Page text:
Master's Thesis Markus Schraven

 

Optimal design of energy supply systems for local neighbourhoods in consideration of passive building elements

Example realization Copyright: EBC Example realization of a local neighborhood

Compared to renowned single building optimizations an inspection of coupled buildings, as within the meaning of local neighborhoods where buildings are linked via a local electricity grid, reveals additional energetic as well as monetary advantages but also entails model-related disadvantages. Thus, synergy effects occur whereby, for instance, power generators in some buildings supply electrical-supplied heat generators in others. On the other hand, computing times and storage requirements increase with the coupled consideration of all variables and this compact model formulation is barely applicable for case studies with even minor numbers of buildings. However, this type of model where most of the constraints are independent and only few linking relations exist can be reformulated by Dantzig-Wolfe decomposition, hence becoming an easier problem, which can be solved by an iterative column generation approach.

A verification shows that the column generation model in general is scalable, however the solution quality depends on the defined termination criteria. The necessary number of iterations for an accurate result is depending on the problem itself. Most of the iterations barely lead to any progress and the convergence shows an incoherent behavior. To accelerate the convergence the setting of a fine starting solution or the application of stabilizing methods could contribute.

  caseStudy Copyright: EBC Synergy effects between electricity generation and electricity-powered heat generation for two summer days and a winter day and linked buildings: The high power production on summer days comes along with a high heat generation by solar-thermal collectors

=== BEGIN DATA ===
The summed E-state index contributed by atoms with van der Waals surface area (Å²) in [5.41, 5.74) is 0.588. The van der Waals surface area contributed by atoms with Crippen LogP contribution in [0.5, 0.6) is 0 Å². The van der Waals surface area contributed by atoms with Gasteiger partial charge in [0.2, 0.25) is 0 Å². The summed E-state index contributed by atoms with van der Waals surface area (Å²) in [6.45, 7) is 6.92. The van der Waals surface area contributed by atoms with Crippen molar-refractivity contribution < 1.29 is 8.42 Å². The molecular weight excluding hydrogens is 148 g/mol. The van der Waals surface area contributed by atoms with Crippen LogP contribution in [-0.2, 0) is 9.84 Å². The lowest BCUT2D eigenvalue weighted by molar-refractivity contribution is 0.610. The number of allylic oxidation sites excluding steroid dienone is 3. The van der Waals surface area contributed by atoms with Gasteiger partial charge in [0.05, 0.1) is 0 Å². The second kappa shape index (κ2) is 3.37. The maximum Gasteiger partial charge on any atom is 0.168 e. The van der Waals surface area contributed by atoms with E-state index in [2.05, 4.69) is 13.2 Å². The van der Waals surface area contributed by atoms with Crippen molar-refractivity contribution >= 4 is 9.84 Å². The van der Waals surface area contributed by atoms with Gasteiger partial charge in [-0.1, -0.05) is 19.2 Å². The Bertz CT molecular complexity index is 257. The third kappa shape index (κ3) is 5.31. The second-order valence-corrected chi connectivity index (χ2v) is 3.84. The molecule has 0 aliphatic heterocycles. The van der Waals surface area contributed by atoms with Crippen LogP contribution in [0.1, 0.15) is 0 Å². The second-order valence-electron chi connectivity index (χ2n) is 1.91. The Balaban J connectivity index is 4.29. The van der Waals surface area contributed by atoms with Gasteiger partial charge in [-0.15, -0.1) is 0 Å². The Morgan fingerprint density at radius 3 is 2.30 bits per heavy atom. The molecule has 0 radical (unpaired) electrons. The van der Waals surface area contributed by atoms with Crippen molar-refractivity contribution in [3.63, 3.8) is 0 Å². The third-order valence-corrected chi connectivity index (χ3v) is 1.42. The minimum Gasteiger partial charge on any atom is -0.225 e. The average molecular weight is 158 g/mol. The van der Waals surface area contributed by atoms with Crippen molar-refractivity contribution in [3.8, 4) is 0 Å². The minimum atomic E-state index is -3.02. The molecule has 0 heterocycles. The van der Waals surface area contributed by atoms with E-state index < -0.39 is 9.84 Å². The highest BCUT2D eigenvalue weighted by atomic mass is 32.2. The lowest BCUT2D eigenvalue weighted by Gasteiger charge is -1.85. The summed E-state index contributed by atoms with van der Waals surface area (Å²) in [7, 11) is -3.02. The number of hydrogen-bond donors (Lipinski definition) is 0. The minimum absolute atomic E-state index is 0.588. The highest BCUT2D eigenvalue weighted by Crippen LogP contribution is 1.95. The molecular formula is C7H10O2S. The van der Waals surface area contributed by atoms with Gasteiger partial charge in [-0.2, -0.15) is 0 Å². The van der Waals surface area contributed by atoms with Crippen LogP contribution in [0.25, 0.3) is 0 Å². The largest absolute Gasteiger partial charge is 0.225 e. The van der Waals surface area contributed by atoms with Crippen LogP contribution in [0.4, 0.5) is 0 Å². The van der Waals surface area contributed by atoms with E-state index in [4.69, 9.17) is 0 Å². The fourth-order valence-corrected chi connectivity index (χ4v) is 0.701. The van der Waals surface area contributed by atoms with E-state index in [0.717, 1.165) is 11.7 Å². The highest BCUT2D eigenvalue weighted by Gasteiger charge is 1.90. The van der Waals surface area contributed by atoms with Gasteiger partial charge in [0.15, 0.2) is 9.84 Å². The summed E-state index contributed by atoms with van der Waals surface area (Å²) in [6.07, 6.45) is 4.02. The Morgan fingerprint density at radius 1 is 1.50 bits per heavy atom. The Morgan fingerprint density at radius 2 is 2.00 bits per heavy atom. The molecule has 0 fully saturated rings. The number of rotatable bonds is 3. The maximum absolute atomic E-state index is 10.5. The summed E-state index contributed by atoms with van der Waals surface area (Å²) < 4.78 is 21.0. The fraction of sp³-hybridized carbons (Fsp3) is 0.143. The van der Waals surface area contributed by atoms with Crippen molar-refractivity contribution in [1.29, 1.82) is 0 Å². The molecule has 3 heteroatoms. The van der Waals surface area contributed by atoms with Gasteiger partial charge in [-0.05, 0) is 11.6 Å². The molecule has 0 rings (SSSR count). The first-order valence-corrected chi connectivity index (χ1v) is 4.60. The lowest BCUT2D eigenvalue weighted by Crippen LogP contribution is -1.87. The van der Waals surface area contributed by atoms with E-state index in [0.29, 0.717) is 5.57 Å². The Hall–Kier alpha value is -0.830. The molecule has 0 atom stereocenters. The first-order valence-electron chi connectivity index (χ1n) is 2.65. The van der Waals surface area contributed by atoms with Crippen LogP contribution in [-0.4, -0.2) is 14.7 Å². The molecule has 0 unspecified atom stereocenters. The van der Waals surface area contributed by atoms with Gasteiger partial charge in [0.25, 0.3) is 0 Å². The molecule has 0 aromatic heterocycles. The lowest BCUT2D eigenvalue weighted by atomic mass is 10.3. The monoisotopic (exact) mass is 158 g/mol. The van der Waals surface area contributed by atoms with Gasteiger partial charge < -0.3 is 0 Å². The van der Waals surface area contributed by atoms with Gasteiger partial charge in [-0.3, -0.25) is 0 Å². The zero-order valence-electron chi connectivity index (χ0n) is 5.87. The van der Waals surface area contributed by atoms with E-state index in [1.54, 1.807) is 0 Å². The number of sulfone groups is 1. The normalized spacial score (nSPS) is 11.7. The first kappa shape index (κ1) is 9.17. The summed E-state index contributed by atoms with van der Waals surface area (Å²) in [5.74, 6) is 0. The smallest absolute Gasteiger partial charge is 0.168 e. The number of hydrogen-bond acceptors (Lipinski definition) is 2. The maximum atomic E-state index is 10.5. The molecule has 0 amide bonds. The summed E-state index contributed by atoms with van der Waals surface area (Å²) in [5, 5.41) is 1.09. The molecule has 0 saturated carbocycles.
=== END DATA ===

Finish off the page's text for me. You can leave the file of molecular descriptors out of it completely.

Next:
A verification shows that the column generation model in general is scalable, however the solution quality depends on the defined termination criteria. The necessary number of iterations for an accurate result is depending on the problem itself. Most of the iterations barely lead to any progress and the convergence shows an incoherent behavior. To accelerate the convergence the setting of a fine starting solution or the application of stabilizing methods could contribute.

A case study for a local neighborhood comprising 20 buildings shows an increased ratio of self-consumed electricity of 40.54 % compared to 31.73 % in the case with the electricity exchange prohibited. This results in cost and emission savings of 0.21 % and 6.22 % respectively. However, higher synergies are not achieved, as the heat demand on summer days is covered by solar-thermal collectors making the high PV power production not quite usable. Besides, without consideration of a heating network, each building requires its own heat supply, which inhibits the installation of big central devices.